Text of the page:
Fluid: Raising the Level of Abstraction for FPGA Accelerator Development Without Compromising Performance
The unrestricted freedom presented to hardware accelerator developers by the inherently reconfigurable fabric of Field Programmable Gate Arrays (FPGAs) gives rise to highly optimized and efficient architectures. However, correctly navigating this same vast freedom is what makes hardware design difficult. Adding to this challenge, modern FPGAs continue to grow in logic capacity, and offer rich and varied memory and communication interfaces. FPGA accelerator developers need the same ease-of-development support software programmers have come to expect—through abstraction—to manage this complexity.
In current FPGA development flows, the lack of abstractions and proper tooling encouraging composition, encapsulation and code reuse leads to unnecessarily long development cycles. Hardware developers must manually adapt their accelerators for new platforms or, at worst, rewrite them. To address those challenges, so far, FPGA abstractions give disproportionate emphasis to reducing the design effort for algorithmic processing kernels rather than to the memory and communication architecture side of the design task. Designers are asked to build all of the datapaths for buffering, data movements, and external interfaces, as well as the state machines to coordinate these datapath activities. Bus-level integration and design abstractions remain the state-of-the-art for designing memory and communication infrastructure. Furthermore, such datapaths are often ad-hoc efforts and are not generally reusable.
This thesis presents Fluid, an FPGA-aware modular design methodology that enables higher levels of abstraction for memory, communication and system architecture. Fluid draws inspiration from service-oriented architecture concepts developed for cloud computing to separate functionality from implementation in hardware design. The Fluid design methodology encourages a decoupled design paradigm where accelerator developers are relieved of memory and communication logic within their modules. Fluid’s service abstraction begins at a module’s boundary. It defines a clean interface that logically decouples components in a design and enables flexible infrastructure implementations outside of the module’s scope. This design methodology reduces FPGA hardware development costby removing infrastructure from a designer’s modules and enabling them to architect their accelerator at a high level without RTL redevelopment or compromising performance.
Fluid encapsulates high level memory abstractions as services that provide designers starting points higher than bus interfaces and standard DMA IPs. Fluid also raises the level of abstraction for communication; the designer’s modules communicate with service modules through logically point-to-point channels and a message passing standard. Fluid’s design methodology enables layers of abstraction for accelerator architects, service library designers, and infrastructure designers. Fluid (1) absorbs the complexity of memory and communication infrastructure from designers’ modules without increasing overhead or compromising performance, (2) enables higher levels of abstraction for hardware design by decoupling functionality from implementation, and (3) supports designers to flexibly compose accelerator systems on FPGAs at a high level with transparent control over implementation details. This thesis creates a working Fluid design framework equipped with a catalog of services.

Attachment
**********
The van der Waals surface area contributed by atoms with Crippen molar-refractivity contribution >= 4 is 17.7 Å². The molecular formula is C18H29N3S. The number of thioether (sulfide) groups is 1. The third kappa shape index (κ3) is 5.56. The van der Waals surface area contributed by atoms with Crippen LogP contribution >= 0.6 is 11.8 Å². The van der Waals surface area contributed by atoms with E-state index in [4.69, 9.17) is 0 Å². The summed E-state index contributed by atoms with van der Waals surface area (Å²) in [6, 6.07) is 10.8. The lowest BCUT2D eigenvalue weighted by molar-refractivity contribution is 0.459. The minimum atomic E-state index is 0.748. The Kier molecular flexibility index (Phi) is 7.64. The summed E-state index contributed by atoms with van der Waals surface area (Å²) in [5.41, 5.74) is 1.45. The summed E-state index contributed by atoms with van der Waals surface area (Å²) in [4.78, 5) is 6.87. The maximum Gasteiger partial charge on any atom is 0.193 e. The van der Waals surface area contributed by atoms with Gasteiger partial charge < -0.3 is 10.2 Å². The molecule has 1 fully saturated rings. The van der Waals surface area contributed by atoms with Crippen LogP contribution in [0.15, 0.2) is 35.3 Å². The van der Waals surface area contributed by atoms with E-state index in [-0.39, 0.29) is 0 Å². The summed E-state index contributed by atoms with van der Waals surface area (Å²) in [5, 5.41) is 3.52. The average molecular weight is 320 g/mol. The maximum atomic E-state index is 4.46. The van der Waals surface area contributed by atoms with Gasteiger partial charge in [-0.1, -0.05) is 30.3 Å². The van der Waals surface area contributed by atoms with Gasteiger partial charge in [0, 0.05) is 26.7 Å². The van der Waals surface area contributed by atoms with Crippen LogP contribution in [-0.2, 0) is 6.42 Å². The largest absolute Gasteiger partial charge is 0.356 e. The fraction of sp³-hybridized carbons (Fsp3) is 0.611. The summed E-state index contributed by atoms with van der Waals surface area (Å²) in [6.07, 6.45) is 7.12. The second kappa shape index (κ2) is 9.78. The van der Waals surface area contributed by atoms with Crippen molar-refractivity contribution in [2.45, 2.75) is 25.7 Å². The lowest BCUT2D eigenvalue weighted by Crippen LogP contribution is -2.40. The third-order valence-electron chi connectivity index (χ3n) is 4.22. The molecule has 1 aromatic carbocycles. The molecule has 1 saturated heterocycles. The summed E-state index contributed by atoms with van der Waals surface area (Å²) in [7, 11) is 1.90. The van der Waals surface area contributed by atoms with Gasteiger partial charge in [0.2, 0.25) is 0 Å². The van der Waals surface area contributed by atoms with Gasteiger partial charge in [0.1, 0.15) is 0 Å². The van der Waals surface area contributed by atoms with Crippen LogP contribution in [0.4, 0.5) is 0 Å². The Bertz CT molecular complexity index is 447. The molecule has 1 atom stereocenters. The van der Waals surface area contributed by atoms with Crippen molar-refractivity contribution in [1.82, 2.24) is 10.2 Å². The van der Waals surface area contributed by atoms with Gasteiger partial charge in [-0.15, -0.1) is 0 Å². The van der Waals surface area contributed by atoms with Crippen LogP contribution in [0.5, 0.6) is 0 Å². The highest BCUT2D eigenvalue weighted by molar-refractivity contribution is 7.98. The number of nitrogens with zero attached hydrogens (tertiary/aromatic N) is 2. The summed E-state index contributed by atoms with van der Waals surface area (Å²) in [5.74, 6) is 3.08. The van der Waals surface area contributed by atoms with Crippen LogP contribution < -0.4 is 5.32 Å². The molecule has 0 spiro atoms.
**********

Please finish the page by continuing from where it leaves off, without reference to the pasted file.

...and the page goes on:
These services are available as an extensible library of parameterizable, composable hardware modules implementing high-level and primitive building-block functionalities. Fluid’s design framework provides a communication infrastructure library to flexibly compose, connect and place services across memory and compute devices. Designers build complete accelerators with a high level design framework that enables maintainable and expressive descriptions of their design. Fluid enables designers to abstractly specify their designs at a high level maintaining control over the implementation details. Designers use Fluid’s programming interface to compose a service-oriented design and generate the necessary infrastructure between modules. Using this framework, we complete an evaluation of Fluid’s merits through the design and implementation of a series of applications.
The evaluation demonstrates the programmability benefits Fluid facilitates by separating specification from implementation for FPGA hardware development. Fluid’s methodology increases design flexibility and convenience without increasing resource utilization or reducing performance—even for large, high-performance applications.
DepartmentElectrical and Computer Engineering
- Doctor of Philosophy (PhD)